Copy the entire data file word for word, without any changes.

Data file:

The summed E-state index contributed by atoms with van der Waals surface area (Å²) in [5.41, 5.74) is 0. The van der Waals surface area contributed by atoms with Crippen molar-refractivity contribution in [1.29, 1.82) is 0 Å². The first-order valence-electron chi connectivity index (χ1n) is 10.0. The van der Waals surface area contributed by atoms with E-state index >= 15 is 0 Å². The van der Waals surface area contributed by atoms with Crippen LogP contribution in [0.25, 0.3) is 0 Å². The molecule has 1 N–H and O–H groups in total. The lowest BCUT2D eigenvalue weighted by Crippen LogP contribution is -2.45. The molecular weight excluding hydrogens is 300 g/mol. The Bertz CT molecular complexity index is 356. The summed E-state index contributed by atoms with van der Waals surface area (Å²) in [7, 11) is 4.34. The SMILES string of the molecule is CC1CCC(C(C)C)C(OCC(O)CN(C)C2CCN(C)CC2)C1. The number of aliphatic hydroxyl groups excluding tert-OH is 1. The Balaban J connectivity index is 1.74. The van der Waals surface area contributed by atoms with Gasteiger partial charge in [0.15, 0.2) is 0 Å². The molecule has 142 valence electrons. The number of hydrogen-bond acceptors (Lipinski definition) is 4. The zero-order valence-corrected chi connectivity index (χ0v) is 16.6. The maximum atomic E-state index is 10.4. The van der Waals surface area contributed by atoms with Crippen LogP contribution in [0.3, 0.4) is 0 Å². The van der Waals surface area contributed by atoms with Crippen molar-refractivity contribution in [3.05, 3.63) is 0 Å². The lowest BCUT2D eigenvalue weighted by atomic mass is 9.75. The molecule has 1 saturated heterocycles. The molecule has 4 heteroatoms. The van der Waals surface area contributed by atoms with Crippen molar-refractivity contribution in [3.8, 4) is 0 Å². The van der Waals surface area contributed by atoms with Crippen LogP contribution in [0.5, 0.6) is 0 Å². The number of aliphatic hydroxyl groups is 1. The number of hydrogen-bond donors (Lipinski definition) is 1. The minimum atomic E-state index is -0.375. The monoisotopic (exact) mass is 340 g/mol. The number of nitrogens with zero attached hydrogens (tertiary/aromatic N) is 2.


The summed E-state index contributed by atoms with van der Waals surface area (Å²) in [5.41, 5.74) is 0. The van der Waals surface area contributed by atoms with Crippen molar-refractivity contribution in [1.29, 1.82) is 0 Å². The first-order valence-electron chi connectivity index (χ1n) is 10.0. The van der Waals surface area contributed by atoms with E-state index >= 15 is 0 Å². The van der Waals surface area contributed by atoms with Crippen LogP contribution in [0.25, 0.3) is 0 Å². The molecule has 1 N–H and O–H groups in total. The lowest BCUT2D eigenvalue weighted by Crippen LogP contribution is -2.45. The molecular weight excluding hydrogens is 300 g/mol. The Bertz CT molecular complexity index is 356. The summed E-state index contributed by atoms with van der Waals surface area (Å²) in [7, 11) is 4.34. The SMILES string of the molecule is CC1CCC(C(C)C)C(OCC(O)CN(C)C2CCN(C)CC2)C1. The number of aliphatic hydroxyl groups excluding tert-OH is 1. The Balaban J connectivity index is 1.74. The van der Waals surface area contributed by atoms with Gasteiger partial charge in [0.15, 0.2) is 0 Å². The molecule has 142 valence electrons. The number of hydrogen-bond acceptors (Lipinski definition) is 4. The zero-order valence-corrected chi connectivity index (χ0v) is 16.6. The maximum atomic E-state index is 10.4. The van der Waals surface area contributed by atoms with Crippen LogP contribution in [0.3, 0.4) is 0 Å². The van der Waals surface area contributed by atoms with Crippen molar-refractivity contribution in [3.05, 3.63) is 0 Å². The lowest BCUT2D eigenvalue weighted by atomic mass is 9.75. The molecule has 1 saturated heterocycles. The molecule has 4 heteroatoms. The van der Waals surface area contributed by atoms with Crippen molar-refractivity contribution in [3.8, 4) is 0 Å². The van der Waals surface area contributed by atoms with Crippen LogP contribution in [0.5, 0.6) is 0 Å². The number of aliphatic hydroxyl groups is 1. The number of hydrogen-bond donors (Lipinski definition) is 1. The minimum atomic E-state index is -0.375. The monoisotopic (exact) mass is 340 g/mol. The number of nitrogens with zero attached hydrogens (tertiary/aromatic N) is 2.